Three Things I Learned About Polarization

I had the pleasure recently of engaging a conversation with two remarkable UWC alumni on the topic of polarization and the UWC mission. It was a fascinating hour where Doug Turner ‘87 and Xochitl Torres Small ‘03 Waterford shared their experiences coming from two different political parties but with UWC experiences that were very similar. The discussion was successful on two fronts: First, we modeled a civil conversation between people with divergent views. Second, they helped all of us think about polarization in different ways and, more importantly, challenged us to do several things differently. 

Good thinking leads to better action. Here are my action items after the conversation:

  1. Take the long view: I was struck by very disparate comments and questions from two of our audience members. One asked if the current state of discourse in our country was an indication that the country is headed for ruin; might our democracy have run its course? Another suggested we take a longer view and understand that polarization has always been part of the fabric of our country. It ebbs and flows over decades and generations and, with deliberate effort, corrects itself. I realize I should neither presume or despair. At any rate, the immediate frustration we all feel should be tempered with a longer view backwards and optimism looking forward.
  2. Double down on empathy: A theme that kept coming up, no matter which question I asked or the direction the conversation went, was the critical importance of empathy. When we start to think that people who see the world differently than we do are somehow less worthy or ill-intentioned, polarization can really set in. The more we embrace the humanity of those who see things differently the more we can engage in meaningful dialogue. That doesn’t mean we give up our principles or dearly held views, but it means we listen from a position of goodwill.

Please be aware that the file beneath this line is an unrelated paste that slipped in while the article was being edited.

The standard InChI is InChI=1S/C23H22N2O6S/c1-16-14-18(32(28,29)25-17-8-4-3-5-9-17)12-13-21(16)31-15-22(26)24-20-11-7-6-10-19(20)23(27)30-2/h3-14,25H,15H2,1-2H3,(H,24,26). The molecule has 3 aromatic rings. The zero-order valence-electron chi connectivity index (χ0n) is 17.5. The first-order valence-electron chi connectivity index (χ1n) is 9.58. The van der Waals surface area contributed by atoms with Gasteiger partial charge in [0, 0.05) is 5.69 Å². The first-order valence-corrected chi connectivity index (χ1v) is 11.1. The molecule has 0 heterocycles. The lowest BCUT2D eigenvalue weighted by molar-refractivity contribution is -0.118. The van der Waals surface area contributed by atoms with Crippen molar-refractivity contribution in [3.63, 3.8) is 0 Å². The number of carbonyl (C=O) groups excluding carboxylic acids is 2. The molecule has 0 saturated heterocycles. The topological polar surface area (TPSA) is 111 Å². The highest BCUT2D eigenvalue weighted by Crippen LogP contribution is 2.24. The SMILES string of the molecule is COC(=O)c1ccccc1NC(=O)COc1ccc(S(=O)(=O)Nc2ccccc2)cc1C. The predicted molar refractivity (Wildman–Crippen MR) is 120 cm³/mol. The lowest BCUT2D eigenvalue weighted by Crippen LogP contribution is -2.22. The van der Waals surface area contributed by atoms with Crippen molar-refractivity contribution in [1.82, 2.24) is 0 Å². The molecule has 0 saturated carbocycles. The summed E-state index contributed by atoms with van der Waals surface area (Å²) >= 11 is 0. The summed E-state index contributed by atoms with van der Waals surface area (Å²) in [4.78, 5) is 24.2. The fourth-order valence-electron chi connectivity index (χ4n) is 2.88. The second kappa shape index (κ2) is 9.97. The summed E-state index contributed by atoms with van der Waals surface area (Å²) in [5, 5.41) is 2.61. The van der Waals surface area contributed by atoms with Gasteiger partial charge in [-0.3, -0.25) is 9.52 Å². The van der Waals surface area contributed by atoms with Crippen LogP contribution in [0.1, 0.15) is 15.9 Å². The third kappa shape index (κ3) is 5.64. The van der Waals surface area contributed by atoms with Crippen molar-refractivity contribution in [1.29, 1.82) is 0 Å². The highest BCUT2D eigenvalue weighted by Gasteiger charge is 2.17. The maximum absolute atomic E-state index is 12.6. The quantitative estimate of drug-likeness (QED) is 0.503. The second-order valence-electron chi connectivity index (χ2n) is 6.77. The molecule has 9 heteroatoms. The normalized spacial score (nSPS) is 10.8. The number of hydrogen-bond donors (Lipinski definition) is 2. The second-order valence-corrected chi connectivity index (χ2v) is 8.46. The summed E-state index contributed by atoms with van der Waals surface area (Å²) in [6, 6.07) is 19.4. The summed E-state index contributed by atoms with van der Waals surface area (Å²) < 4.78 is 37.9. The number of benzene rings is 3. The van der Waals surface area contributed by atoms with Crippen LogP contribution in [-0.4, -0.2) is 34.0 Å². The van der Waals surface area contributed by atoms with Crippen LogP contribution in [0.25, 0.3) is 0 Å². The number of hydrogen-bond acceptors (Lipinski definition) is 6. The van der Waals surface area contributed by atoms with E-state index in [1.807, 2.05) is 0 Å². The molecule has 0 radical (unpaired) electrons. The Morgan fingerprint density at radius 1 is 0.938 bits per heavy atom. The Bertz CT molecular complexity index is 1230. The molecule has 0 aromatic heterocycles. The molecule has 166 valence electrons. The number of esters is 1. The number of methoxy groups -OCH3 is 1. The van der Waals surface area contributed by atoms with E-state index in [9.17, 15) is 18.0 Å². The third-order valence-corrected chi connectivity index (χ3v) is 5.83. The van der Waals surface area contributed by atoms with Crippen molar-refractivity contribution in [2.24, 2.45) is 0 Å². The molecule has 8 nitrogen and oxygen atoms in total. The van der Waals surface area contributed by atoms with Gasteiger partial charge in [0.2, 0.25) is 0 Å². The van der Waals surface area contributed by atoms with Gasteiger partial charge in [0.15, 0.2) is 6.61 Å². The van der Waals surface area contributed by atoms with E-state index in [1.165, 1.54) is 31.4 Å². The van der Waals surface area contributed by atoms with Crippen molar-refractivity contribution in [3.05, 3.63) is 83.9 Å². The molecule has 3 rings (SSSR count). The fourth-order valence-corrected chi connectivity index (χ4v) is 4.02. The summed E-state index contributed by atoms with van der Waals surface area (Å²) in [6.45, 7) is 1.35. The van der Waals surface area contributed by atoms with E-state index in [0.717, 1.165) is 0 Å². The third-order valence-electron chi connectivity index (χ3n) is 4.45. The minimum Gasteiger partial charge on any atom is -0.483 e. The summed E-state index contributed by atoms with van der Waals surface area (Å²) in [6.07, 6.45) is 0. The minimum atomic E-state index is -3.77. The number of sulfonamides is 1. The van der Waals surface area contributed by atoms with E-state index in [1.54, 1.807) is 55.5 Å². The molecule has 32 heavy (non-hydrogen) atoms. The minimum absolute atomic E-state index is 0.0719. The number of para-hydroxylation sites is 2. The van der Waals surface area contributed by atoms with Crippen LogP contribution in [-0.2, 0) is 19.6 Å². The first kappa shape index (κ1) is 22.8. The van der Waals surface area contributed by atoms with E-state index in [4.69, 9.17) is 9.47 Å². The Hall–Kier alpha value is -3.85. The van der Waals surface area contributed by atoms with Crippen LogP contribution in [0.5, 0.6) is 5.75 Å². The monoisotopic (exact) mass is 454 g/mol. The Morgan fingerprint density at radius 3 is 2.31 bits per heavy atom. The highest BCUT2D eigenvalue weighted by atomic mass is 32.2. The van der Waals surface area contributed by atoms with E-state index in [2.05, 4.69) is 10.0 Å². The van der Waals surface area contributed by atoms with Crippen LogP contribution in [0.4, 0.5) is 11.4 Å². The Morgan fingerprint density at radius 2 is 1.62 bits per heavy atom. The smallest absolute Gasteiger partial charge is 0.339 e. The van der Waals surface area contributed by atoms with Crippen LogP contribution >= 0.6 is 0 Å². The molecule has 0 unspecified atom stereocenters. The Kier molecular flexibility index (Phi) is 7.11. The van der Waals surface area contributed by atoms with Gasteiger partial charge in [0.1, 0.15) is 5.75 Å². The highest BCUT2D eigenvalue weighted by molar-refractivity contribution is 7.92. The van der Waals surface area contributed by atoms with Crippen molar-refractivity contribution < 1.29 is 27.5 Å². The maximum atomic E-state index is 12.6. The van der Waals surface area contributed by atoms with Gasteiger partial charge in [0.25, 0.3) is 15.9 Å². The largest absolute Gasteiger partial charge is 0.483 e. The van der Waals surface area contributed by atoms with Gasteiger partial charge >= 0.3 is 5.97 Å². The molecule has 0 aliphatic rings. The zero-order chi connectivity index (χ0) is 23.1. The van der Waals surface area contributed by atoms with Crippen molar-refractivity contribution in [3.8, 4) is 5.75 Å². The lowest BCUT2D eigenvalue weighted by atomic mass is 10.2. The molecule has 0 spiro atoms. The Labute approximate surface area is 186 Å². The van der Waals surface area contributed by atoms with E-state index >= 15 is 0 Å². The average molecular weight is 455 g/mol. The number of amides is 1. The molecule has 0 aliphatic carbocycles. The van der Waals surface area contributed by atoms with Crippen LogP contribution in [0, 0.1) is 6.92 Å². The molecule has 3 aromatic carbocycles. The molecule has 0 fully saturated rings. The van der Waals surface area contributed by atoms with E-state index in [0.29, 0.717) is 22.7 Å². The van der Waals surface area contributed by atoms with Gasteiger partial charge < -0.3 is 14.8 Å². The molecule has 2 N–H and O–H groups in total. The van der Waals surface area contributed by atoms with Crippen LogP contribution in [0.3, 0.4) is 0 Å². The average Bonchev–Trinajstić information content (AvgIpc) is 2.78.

3. Follow diverse, thoughtful people: As the president of a school with students from over 90 countries who come with their own values and cultural backgrounds, I talk a pretty good game when it comes to diversity. It’s a necessary part of the job and resonates with my core values. But Xochitl and Doug encouraged everyone to follow thoughtful leaders who have different views than we do. They made me take a hard look at the pile of books on my nightstand and the newsfeed on my phone. A quick look tells me I can do better, adding more “voices from the other side of the aisle.” There are plenty of well-reasoned arguments for points of view different from mine and I know I need to work harder to understand them.

There are many reasons I came to work at UWC-USA six years ago– the motivated students and dedicated faculty among them. But the biggest reason I came to work here is the UWC mission. The UWC mission is not just a bunch of pretty words to me; it’s a set of guiding principles and values. I’m more convinced today than I have ever been that the mission asks – or even demands – that I do my part to seek understanding, collaboration, and unity. We can disagree, and we should disagree, but disagreement without understanding and empathy leads to the kind of shallow, damaging discourse that advances only the narrowest interests. I’m energized and ready to do my part on behalf of the common good – I invite you to join me.

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